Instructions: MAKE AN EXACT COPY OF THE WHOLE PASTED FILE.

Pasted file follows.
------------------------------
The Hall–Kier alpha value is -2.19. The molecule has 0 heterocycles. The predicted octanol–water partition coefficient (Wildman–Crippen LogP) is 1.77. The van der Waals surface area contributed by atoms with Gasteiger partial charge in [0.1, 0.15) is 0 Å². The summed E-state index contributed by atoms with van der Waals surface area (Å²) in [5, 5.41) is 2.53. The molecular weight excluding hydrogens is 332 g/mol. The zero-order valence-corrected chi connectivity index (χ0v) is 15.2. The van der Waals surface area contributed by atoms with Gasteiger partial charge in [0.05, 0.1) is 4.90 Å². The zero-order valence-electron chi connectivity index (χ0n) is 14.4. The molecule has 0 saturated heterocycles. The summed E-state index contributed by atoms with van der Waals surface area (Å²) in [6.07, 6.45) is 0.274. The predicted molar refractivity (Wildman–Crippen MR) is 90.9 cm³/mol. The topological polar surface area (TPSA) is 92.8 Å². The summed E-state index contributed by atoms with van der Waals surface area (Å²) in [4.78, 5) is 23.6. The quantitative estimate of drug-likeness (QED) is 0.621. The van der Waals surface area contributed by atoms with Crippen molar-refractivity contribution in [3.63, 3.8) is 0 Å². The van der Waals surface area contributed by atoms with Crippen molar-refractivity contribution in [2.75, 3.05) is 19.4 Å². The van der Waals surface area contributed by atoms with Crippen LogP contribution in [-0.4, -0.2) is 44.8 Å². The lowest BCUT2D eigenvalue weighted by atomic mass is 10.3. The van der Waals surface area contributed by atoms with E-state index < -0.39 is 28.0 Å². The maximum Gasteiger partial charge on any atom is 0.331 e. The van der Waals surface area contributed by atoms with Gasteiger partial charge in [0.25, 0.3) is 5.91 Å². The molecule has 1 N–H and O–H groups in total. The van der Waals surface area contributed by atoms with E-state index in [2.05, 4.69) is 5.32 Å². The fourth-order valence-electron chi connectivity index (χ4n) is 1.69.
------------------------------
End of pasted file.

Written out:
The Hall–Kier alpha value is -2.19. The molecule has 0 heterocycles. The predicted octanol–water partition coefficient (Wildman–Crippen LogP) is 1.77. The van der Waals surface area contributed by atoms with Gasteiger partial charge in [0.1, 0.15) is 0 Å². The summed E-state index contributed by atoms with van der Waals surface area (Å²) in [5, 5.41) is 2.53. The molecular weight excluding hydrogens is 332 g/mol. The zero-order valence-corrected chi connectivity index (χ0v) is 15.2. The van der Waals surface area contributed by atoms with Gasteiger partial charge in [0.05, 0.1) is 4.90 Å². The zero-order valence-electron chi connectivity index (χ0n) is 14.4. The molecule has 0 saturated heterocycles. The summed E-state index contributed by atoms with van der Waals surface area (Å²) in [6.07, 6.45) is 0.274. The predicted molar refractivity (Wildman–Crippen MR) is 90.9 cm³/mol. The topological polar surface area (TPSA) is 92.8 Å². The summed E-state index contributed by atoms with van der Waals surface area (Å²) in [4.78, 5) is 23.6. The quantitative estimate of drug-likeness (QED) is 0.621. The van der Waals surface area contributed by atoms with Crippen molar-refractivity contribution in [3.63, 3.8) is 0 Å². The van der Waals surface area contributed by atoms with Crippen molar-refractivity contribution in [2.75, 3.05) is 19.4 Å². The van der Waals surface area contributed by atoms with Crippen LogP contribution in [-0.4, -0.2) is 44.8 Å². The lowest BCUT2D eigenvalue weighted by atomic mass is 10.3. The van der Waals surface area contributed by atoms with E-state index < -0.39 is 28.0 Å². The maximum Gasteiger partial charge on any atom is 0.331 e. The van der Waals surface area contributed by atoms with Gasteiger partial charge in [0.25, 0.3) is 5.91 Å². The molecule has 1 N–H and O–H groups in total. The van der Waals surface area contributed by atoms with E-state index in [2.05, 4.69) is 5.32 Å². The fourth-order valence-electron chi connectivity index (χ4n) is 1.69.